Amnesty International: Write for Rights Campaign 2018

Sometimes a letter can change someone’s life. That’s the premise of Write for Rights, Amnesty International’s global letter-writing campaign and the world’s biggest human rights event.

Every December, Amnesty supporters across the globe will write millions of letters for those whose basic human rights are being attacked across a two-month period. In 2017, Amnesty supporters – students, teachers, cleaners, market stallholders, and so many more – took an unprecedented 5.5 million actions as part of Write for Rights. Among them were carefully crafted letters, drawings and postcards. Their collective impact was undeniable. As a result, Amnesty International have chosen 12 deserving case studies to support again for this year’s campaign and we have shared this with Y7-11 in form time, through their awareness day activities and having an Amnesty speaker coming in to tell the students more about in their assemblies for the last week.

Just some of the names in the 2018 case study which students at OPGS have been writing messages of solidarity and letters to advocate change to include:

Geraldine Chacón who was wrongfully imprisoned without sentence in Venezuela for 4 months for teaching human rights. She now cannot leave the country and has to report to the court every 30 days yet has not done anything wrong. Students have been writing on her behalf in an effort to keep her out of jail and from being wrongfully detained for a second time.

Atena Daemi, the anti-death penalty activist, who was jailed for handing out leaflets in Iran. She was taking part in peaceful protest to try to stop the death penalty in her country and has since been beaten, pepper sprayed and kept in solitary confinement for her actions in defence of human rights, which includes our right to life. Students have been writing to those in charge with the ambition to have her freed from prison.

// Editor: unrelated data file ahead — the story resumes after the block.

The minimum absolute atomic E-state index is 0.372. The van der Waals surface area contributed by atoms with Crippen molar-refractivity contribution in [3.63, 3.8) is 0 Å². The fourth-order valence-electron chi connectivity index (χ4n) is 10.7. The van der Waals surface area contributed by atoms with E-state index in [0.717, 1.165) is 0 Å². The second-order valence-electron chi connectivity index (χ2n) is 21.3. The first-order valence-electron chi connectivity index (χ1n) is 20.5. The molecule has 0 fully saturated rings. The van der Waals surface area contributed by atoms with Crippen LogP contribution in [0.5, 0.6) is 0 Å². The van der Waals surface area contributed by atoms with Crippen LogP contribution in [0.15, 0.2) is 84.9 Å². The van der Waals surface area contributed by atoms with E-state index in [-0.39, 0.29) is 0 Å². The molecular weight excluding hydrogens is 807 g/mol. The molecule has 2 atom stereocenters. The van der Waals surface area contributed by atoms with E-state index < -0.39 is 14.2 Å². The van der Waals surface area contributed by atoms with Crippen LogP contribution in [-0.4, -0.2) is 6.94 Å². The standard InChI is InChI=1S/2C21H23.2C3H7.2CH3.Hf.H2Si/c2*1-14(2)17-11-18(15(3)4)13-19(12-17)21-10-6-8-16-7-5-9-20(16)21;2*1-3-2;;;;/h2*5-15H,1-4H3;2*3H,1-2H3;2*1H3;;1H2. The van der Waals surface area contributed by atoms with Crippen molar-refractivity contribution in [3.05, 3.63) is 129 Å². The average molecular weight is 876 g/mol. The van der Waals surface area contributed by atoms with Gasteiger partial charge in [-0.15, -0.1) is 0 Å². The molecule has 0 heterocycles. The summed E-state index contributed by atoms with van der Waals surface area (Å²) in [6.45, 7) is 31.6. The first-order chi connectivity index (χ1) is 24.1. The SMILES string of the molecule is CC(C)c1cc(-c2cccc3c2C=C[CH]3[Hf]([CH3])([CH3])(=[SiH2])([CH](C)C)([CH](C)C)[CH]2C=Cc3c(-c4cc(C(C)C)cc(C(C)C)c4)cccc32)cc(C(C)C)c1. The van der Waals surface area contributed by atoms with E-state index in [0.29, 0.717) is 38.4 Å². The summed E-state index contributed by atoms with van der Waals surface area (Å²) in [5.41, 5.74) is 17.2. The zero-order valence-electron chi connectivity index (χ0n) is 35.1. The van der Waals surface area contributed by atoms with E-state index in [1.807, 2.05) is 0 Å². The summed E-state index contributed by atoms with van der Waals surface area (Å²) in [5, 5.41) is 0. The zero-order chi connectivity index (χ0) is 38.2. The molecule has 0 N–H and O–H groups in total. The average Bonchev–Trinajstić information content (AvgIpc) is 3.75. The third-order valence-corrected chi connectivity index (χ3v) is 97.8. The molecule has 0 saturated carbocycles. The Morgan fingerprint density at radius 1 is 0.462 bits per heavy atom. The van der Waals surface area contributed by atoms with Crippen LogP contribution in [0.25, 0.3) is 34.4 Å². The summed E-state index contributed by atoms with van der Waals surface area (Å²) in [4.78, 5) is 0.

Nonhle Mbuthuma, who was threatened for defending her land in South Africa, from a commercial company looking to use it for mining. Nonhle’s colleague who was helping her has been killed and she herself fears for her life.

They are people like you, continuing a long tradition of writing letters to right some of the world’s biggest wrongs. And it’s not just letters; students should feel enabled to become actively involved in the campaign through petitions, emails, Tweets, Facebook posts, photos, postcards.

This year, as you can see with some of the examples outlined above, we honour some of the millions of women rising against injustice – and paying a heavy price as a consequence. Your words really can change their lives.

Every year, real change happens because of your letters and actions. Write a letter, change a life. Join us and Oakwood Park’s Amnesty International Group by getting in touch with Miss Marchant or the Sixth Form team hoping to expand the number of activist involved in the New Year.